Fighting COVID-19: Here’s how US plans to distribute Gilead's remdesivir in its states
The United States would receive about 40% of the drug maker's global donation. The country is sending remdesivir to local agencies in Illinois, Iowa, Connecticut, Maryland, Michigan and New Jersey.
The US Department of Health and Human Services (HHS) would soon allow state health departments to distribute Gilead Sciences Inc's remdesivir drug to fight COVID-19, and the United States would receive about 40% of the drug maker's global donation. The drug has shown promise in helping patients infected with the novel coronavirus and is being closely watched on how the limited supply is distributed.
Gilead has committed to supply approximately 607,000 vials of remdesivir over the next six weeks in the United States, and the country’s state health departments will distribute the doses to appropriate hospitals in their states, HHS said.
Remdesivir -- which previously failed as a treatment for Ebola -- is being tried against COVID-19 because it is designed to disable the mechanism by which certain viruses, including the new coronavirus, make copies of themselves and potentially overwhelm their host’s immune system.
Interest in remdesivir has been high as there are currently no approved treatments or vaccines for COVID-19. Doctors are desperate for anything that might alter the course of the disease that attacks the lungs and can shut down other organs in extremely severe cases.
Last Friday, the US Food and Drug Administration gave emergency use authorization for the drug for patients with severe COVID-19, clearing the way for broader use in more hospitals around the United States. Data has shown Gilead's antiviral drug remdesivir helped to reduce hospital stays for COVID-19 patients.
Gilead Chief Executive Dan O'Day said in late April that Gilead would donate 1.5 million doses and work with the US government on distribution.
On Saturday, HHS said the 1.5 million doses were a global figure and that 607,000 would be distributed through the agency.
The allocation by Gilead Sciences to the United States was finalized on May 3, HHS said.
The US is sending the drug remdesivir to local agencies in Illinois, Iowa, Connecticut, Maryland, Michigan and New Jersey.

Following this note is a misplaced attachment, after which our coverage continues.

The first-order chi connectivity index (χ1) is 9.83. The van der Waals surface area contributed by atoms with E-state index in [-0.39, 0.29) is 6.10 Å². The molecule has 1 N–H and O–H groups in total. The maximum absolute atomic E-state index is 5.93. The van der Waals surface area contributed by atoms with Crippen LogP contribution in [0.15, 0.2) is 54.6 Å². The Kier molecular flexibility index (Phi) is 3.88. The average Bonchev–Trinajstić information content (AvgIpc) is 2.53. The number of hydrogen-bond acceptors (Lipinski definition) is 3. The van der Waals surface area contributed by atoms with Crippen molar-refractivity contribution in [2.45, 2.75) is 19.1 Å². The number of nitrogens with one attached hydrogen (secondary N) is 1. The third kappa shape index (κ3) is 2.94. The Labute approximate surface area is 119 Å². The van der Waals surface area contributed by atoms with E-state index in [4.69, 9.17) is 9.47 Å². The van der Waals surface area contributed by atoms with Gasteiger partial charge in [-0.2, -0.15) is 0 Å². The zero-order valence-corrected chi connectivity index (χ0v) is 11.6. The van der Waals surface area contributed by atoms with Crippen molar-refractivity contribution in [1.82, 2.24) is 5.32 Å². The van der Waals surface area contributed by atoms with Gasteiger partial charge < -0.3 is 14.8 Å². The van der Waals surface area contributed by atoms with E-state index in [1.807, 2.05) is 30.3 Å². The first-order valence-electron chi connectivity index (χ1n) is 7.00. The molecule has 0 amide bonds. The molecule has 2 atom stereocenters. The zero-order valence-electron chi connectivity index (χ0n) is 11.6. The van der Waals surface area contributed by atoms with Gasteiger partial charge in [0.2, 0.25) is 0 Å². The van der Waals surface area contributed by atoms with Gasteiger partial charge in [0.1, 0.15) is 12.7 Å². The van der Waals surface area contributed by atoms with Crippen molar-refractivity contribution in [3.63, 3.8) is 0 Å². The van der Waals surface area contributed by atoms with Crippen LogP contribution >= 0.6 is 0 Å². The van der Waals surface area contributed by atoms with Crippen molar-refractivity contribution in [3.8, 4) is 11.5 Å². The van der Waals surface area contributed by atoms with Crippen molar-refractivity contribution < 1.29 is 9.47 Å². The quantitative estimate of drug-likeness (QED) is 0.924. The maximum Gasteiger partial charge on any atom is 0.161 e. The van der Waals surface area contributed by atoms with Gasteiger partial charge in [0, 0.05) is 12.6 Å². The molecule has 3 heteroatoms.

The Infectious Disease Society of America (IDSA) on Thursday said it is asking for more information on the federal government's plan for deciding how and where to distribute the drug.
The federal government began distributing the drug this week but doctors across the country, particularly in COVID-19 hotspots like New York and Boston, became concerned after being denied their request to obtain the new therapy, IDSA president Dr Thomas File said, Reuters reported.
The IDSA on Wednesday called on the Trump administration to explain how it will ensure equitable distribution of remdesivir to states and hospitals based on COVID-19 cases and hospitalization rates.
More than 4 million people have been reported to be infected by the novel coronavirus globally and 279,000 have died, according to Johns Hopkins University tally.
Gilead had also said earlier that it was negotiating long-term licenses with several generic drugmakers in India and Pakistan to produce remdesivir for developing countries and that it would provide technology to aid the production.
One of Bangladesh's largest drugmakers, Beximco Pharmaceuticals, will start remdesivir production this month, Reuters had reported, citing a senior company executive.
Gilead said it was working to build a consortium of manufacturing partners to help maximize global supply of the drug, which requires scarce raw materials and specialized manufacturing capabilities with limited global capacity.
The company also said it was in advanced talks with UNICEF to deliver remdesivir using the agency's distribution networks.